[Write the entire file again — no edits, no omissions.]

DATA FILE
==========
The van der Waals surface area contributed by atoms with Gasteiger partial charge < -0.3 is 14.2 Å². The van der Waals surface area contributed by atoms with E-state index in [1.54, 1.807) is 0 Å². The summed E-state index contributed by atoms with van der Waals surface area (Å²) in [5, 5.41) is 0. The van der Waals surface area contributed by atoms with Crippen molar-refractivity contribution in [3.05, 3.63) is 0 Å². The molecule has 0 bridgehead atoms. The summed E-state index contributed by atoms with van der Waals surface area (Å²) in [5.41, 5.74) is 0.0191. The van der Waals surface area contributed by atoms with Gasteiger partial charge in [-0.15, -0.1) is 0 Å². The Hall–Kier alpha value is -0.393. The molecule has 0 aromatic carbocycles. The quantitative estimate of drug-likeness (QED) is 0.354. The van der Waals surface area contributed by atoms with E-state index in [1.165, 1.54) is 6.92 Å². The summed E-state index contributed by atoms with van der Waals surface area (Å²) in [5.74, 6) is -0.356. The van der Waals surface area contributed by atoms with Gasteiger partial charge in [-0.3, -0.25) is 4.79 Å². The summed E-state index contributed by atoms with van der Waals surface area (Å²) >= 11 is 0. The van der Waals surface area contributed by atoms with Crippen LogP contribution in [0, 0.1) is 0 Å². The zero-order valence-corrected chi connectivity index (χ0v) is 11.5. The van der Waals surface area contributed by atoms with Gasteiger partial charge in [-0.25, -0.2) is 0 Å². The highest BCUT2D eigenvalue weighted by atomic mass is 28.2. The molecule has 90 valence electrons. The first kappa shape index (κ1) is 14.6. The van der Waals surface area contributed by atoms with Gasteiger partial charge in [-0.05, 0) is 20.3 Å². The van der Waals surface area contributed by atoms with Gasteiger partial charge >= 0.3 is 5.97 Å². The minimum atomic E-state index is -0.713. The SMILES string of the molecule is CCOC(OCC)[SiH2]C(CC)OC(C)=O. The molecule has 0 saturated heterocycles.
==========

The van der Waals surface area contributed by atoms with Gasteiger partial charge < -0.3 is 14.2 Å². The van der Waals surface area contributed by atoms with E-state index in [1.54, 1.807) is 0 Å². The summed E-state index contributed by atoms with van der Waals surface area (Å²) in [5, 5.41) is 0. The van der Waals surface area contributed by atoms with Crippen molar-refractivity contribution in [3.05, 3.63) is 0 Å². The molecule has 0 bridgehead atoms. The summed E-state index contributed by atoms with van der Waals surface area (Å²) in [5.41, 5.74) is 0.0191. The van der Waals surface area contributed by atoms with Gasteiger partial charge in [-0.15, -0.1) is 0 Å². The Hall–Kier alpha value is -0.393. The molecule has 0 aromatic carbocycles. The quantitative estimate of drug-likeness (QED) is 0.354. The van der Waals surface area contributed by atoms with E-state index in [1.165, 1.54) is 6.92 Å². The summed E-state index contributed by atoms with van der Waals surface area (Å²) in [5.74, 6) is -0.356. The van der Waals surface area contributed by atoms with Gasteiger partial charge in [-0.3, -0.25) is 4.79 Å². The summed E-state index contributed by atoms with van der Waals surface area (Å²) >= 11 is 0. The van der Waals surface area contributed by atoms with Crippen LogP contribution in [0, 0.1) is 0 Å². The zero-order valence-corrected chi connectivity index (χ0v) is 11.5. The van der Waals surface area contributed by atoms with Gasteiger partial charge in [-0.25, -0.2) is 0 Å². The highest BCUT2D eigenvalue weighted by atomic mass is 28.2. The molecule has 90 valence electrons. The first kappa shape index (κ1) is 14.6. The van der Waals surface area contributed by atoms with Gasteiger partial charge in [-0.05, 0) is 20.3 Å². The van der Waals surface area contributed by atoms with Gasteiger partial charge >= 0.3 is 5.97 Å². The minimum atomic E-state index is -0.713. The SMILES string of the molecule is CCOC(OCC)[SiH2]C(CC)OC(C)=O. The molecule has 0 saturated heterocycles.